From a very early age, our brains have been trained to evaluate “fit.” We place a series of objects in front of toddlers and assess whether they can identify the common theme and which item doesn’t belong. Those of us who grew up with Sesame Street can probably sing the “One of these things is not like the other” song from memory.
Fast forward 20+ years and our brains are still working subconsciously to evaluate similarities and differences. We tend to connect more easily with people who think, feel, and behave the same way that we do. We accept small variations from our natural preferences in others, but as the differences become more extreme it takes more energy to accommodate others. Collaborating together can be more challenging, and communicating effectively takes effort.
Yet, we know that teams composed of members who are more dissimilar have improved outcomes over teams that are highly similar. The more diverse teams are more innovative, solve problems more effectively, and are more productive. Each person helps sharpen the thinking of the collective group, and reduces the blind spots that exist in highly homogeneous teams.
The business case for hiring diverse team members is indisputable, but it also requires leaders to engage intentionally to reinforce the value of differences amongst the team. Leaders must initiate a culture from the start where differences are celebrated and acknowledged as a valuable contribution to the overall strength of a team. This is especially critical at times when one individual’s work style, thinking style, or preferences are different from the majority of the team. The individual may encounter resistance from others or feel isolated and withdraw from contributing/collaborating unless the leader steps in to provide support.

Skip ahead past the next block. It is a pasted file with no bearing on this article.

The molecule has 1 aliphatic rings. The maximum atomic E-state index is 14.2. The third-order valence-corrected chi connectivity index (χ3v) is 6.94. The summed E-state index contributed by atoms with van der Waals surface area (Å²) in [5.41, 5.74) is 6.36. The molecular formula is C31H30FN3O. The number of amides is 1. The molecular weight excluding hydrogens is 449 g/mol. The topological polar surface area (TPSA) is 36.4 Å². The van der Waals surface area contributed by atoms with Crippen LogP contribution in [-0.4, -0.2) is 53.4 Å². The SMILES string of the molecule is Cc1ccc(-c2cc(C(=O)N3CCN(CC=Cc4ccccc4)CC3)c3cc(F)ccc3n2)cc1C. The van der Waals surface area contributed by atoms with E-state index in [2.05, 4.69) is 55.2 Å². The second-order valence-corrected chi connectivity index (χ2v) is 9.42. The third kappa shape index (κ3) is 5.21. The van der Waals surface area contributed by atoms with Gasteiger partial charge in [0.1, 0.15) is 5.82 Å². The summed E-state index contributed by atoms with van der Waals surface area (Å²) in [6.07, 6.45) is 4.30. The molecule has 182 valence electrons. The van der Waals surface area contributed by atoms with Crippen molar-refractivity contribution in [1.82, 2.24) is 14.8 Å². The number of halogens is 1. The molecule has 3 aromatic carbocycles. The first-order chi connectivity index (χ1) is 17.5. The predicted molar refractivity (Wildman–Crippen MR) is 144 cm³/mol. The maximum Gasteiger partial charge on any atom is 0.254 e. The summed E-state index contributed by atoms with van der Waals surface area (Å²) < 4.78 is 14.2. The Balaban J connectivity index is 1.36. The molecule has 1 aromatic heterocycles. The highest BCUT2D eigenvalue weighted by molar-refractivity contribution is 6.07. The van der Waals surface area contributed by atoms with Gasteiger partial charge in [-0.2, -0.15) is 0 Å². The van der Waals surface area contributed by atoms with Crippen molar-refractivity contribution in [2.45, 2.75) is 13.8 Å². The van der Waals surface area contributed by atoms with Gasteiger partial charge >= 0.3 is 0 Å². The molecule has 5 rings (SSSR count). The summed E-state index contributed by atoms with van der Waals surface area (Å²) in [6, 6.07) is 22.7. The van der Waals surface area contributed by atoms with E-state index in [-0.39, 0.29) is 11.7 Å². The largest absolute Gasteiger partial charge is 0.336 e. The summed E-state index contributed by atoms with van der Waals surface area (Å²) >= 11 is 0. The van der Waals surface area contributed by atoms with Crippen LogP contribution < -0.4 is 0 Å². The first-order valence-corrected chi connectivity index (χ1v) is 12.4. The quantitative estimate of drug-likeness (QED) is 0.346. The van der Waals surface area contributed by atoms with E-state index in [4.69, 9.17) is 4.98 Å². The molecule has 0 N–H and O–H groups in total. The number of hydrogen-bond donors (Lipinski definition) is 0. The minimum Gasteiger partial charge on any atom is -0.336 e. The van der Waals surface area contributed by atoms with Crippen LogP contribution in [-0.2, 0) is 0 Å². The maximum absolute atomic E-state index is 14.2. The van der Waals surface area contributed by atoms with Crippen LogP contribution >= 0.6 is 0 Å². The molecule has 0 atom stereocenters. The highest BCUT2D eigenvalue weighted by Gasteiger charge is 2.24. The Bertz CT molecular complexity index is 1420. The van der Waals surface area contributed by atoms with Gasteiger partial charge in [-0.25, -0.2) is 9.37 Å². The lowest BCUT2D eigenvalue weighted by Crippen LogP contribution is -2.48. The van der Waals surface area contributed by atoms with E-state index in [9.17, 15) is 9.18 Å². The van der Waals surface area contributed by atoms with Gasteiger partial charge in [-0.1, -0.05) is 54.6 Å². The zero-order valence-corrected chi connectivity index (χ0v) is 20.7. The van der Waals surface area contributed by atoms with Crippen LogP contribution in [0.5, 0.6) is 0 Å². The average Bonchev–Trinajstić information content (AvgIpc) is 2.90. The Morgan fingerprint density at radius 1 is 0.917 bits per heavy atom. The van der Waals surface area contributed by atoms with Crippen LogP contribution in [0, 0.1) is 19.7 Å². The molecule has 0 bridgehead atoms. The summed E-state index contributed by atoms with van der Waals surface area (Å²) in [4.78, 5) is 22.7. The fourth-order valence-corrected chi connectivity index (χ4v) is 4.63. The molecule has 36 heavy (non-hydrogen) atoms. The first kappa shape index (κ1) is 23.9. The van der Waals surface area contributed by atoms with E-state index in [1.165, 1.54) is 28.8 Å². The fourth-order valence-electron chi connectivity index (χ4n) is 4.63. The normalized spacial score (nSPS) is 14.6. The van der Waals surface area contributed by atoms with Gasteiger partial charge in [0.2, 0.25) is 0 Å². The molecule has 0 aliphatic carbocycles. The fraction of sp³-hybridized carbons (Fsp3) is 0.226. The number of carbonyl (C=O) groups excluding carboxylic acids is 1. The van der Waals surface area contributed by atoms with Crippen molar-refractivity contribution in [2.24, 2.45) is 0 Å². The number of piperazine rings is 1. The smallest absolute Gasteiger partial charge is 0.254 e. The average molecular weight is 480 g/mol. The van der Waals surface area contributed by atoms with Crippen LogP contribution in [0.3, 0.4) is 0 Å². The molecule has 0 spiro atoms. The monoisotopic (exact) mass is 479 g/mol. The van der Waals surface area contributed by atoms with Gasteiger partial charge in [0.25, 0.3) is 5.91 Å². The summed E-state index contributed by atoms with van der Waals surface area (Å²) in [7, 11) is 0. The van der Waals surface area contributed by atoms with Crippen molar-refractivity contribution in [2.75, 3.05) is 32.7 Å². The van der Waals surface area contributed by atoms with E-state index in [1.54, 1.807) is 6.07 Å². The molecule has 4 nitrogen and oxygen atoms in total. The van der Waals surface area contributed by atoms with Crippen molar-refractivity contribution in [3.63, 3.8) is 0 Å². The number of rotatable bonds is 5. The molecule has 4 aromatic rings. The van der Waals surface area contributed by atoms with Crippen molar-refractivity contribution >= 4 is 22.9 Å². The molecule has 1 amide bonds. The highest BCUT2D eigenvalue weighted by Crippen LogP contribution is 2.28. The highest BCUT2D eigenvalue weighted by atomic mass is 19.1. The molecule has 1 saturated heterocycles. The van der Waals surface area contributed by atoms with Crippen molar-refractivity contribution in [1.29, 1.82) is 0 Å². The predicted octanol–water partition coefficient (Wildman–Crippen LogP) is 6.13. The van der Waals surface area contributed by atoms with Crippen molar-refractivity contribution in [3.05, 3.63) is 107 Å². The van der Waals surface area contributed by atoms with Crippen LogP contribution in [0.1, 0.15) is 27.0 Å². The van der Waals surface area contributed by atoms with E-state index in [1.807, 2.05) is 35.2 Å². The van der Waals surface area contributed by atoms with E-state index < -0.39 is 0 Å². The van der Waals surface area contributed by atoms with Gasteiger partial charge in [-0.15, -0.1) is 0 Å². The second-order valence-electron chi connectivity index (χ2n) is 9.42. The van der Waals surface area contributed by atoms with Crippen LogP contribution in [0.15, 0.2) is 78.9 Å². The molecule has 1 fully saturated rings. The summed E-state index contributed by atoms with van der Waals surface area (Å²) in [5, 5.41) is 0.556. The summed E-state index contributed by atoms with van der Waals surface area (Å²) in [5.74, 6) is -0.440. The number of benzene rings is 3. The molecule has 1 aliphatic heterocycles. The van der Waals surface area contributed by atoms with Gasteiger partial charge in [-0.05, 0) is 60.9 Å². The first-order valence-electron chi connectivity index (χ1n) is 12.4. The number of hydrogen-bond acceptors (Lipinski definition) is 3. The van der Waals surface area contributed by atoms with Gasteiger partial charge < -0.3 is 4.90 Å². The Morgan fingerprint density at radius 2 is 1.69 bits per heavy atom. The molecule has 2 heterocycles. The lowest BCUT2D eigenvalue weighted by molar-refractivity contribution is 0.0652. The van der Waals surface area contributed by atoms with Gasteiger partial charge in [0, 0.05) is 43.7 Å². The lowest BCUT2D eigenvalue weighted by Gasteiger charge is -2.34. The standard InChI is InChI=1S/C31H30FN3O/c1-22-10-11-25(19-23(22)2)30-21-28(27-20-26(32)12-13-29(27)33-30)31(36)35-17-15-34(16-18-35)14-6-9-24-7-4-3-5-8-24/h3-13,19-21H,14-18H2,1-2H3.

As an example, when someone is a natural Devil’s Advocate, they tend to have a thinking style that lends itself well to asking tough questions. They see value in asking the tough questions and being open to the answers (even if the information isn’t positive news). This can be a frustration for teams that are highly creative and cohesive. They tend to move at a fast pace together building upon one another’s ideas and feel as though the team Devil’s Advocate is slowing them down unnecessarily. As a leader, when this interaction surfaces during a group brainstorm, it is helpful to acknowledge the value of the questions being raised and how important the questioning process is for thinking through the topic thoroughly.
Similarly, a team may have an individual who is highly analytical and tends to think of all the ways that something can go wrong. Instead of allowing the team to label this person as being negative, respond by saying “that’s an important challenge you’ve raised. Thank you for helping us think proactively about how to remove any obstacles we’ll experience. It’s more important that we get this right the first time than to come to a consensus quickly. Do you have any thoughts on how we can overcome this challenge?”
Embracing and reinforcing the value of differences in every interaction will help others recognize the positive influence that each individual has on their collective abilities. It can be very impactful to wrap up meetings by vocalizing the contributions each person made, based on their unique perspectives. Every acknowledgement of diverse perspectives will give team members confidence to continue contributing even when they seem to be the odd one out.